December 25, 2013
Merry Christmas! I’m writing this letter on Christmas day, so most of you probably won’t get it until afterward, but our past week has been busy!
Most of you have probably heard the news about fighting breaking out in South Sudan. About a week and a half ago there was a fight within the South Sudanese military between two tribes that led to what is basically a civil war. In the northern part of the country there are battles going on between the two military factions as each wants more control over the country’s government. We are praying for a quick resolution to this problem as many innocent people are being killed in the process.
For us in Lohutok, the problem still seems pretty far away. The attitude among the people seems to be that they are not part of the fight, and don’t want to see the fight reach our region of the country. Our family left yesterday, on Christmas Eve, for Uganda, but not because we felt unsafe. We have some travelling to do at the end of next week and since it is uncertain what options will be available then, we took a flight that became available. Our original plan was to go back to Lohutok on January 23rd, we are praying that the situation calms down so we can continue with this plan.
The house is almost ready for us to move in, we wanted it to be done before this trip, but it just didn’t happen! Will you please pray with us about the following things:
- Pray for peace in South Sudan, not just military peace, but that the gospel would change hearts and people would begin to love the things that God loves and hate the things that God hates.
- Pray for our travel plans. We were supposed to travel through Kenya, but now we are in Uganda trying to work out how to get to Ethiopia, which is where we need to be next week.
- Pray that God would provide for our needs. Because all of our funding has been going to the house, we haven’t really built up an emergency fund, so we’re trusting God for the extra costs we have from being out of the bush longer.
- Pray for the safety of our things and our house that are all locked up in the village without anybody to watch them.
Thank you for standing with us! God is faithful and has a heart for the lost souls in South Sudan, and we are confident that He is going to continue to reach them!
Friday, December 6, 2013
December 6, 2013
Amy has been spending time with some of the teenage girls in the village. Here girls get married between 15-20 years old, but these girls have said they want to finish school first. We are currently praying hiring someone to help Amy around the house, which will be a great way to build a relationship with a Lopit girl and begin telling her about Jesus and discipling her. We may hire Grace, Susana or Esther, three of the girls that Amy has gotten to know.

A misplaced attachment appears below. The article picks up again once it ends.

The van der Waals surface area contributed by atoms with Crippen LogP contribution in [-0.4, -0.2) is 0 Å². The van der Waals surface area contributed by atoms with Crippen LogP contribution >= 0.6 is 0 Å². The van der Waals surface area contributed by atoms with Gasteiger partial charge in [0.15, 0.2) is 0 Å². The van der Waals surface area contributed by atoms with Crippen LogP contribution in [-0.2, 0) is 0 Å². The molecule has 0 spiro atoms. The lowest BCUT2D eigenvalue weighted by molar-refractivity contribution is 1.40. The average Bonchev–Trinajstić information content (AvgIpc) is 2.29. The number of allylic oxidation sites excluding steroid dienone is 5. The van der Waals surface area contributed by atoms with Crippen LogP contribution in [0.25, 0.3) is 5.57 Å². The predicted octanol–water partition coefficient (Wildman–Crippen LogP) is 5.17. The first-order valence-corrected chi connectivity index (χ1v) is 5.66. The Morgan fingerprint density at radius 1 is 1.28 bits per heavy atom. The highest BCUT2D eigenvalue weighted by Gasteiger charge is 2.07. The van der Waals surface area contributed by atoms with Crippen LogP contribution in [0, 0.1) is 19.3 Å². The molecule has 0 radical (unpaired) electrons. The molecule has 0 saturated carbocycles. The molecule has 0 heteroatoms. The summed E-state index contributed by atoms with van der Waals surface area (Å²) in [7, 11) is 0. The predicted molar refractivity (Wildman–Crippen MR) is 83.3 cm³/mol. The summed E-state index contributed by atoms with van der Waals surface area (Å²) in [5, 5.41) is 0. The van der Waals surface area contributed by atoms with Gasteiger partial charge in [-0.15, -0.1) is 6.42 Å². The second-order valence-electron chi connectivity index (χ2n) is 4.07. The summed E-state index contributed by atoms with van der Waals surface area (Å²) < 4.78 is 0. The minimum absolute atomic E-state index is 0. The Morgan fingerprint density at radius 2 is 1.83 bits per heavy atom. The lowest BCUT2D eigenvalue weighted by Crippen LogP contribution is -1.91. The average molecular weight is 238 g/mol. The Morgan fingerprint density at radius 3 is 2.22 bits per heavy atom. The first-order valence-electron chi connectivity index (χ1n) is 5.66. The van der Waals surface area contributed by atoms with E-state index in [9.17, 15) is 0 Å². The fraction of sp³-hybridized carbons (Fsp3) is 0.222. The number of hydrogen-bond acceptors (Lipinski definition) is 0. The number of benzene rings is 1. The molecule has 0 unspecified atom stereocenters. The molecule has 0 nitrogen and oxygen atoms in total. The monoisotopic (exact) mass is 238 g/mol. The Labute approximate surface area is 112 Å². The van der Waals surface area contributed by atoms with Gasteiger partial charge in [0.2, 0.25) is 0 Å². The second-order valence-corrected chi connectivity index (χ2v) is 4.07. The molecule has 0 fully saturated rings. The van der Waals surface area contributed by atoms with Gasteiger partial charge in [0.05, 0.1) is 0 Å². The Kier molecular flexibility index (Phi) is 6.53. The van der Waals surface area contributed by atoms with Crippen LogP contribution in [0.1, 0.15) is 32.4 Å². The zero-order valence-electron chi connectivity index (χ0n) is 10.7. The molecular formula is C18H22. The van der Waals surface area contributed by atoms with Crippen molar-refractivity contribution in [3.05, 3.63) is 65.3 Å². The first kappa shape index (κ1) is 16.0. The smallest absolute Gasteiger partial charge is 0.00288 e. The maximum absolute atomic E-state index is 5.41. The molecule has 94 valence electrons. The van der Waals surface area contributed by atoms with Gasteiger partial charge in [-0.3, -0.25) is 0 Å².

Here are some fun facts about the Lopit people and Lohutok, South Sudan:
- “Amy” means “Lion” in Lopit. Now when people see
Justin, they ask, “Where is the Lion?”
- They have the most beautiful butterflies I’ve ever seen!
- Butterflies apparently like poop… especially baby poop!
- The funerals last 6 days and 6 nights, and they sing and
dance the whole time!
- Most nights we are going to sleep with the sound of awedding or funeral just a few hundred yards…they are not quiet!
While working on our house the other day, Justin had an interesting conversation with one of the pastors and some other men from the village. They discussed the difference between marriage in the U.S. and in South Sudan.
Justin said to them, “The other day there was a man in the village with a swollen hand. When people asked him what happened, he said he was beating his wife.” At this the men laughed a little and said that they had to do this to “teach” their women. They said it was necessary because the women here are uneducated. Justin spoke to them about Paul’s command that husbands “love their wives as Christ loved the church” (Eph. 5:32). They discussed what that means, and that Jesus said, “Father forgive them…” in regards to the men who were nailing him to the cross. They also discussed the way that Hosea bought his wife back when she had become a prostitute, and how he loved her anyways.
Please pray for us as we:
- Consider who to hire as a worker
- Begin language learning
- Finish our house, that it would be done quickly,
well and that the funds would be enough.
- For the girls that Amy has been spending time with.
- For the men that Justin was speaking with, that
they would love their wives as Christ loved
Support can be sent to:
c/o Justin and Amy Culp – 111886
10123 William Carey Dr.
Orlando, FL 32832
Saturday, September 28, 2013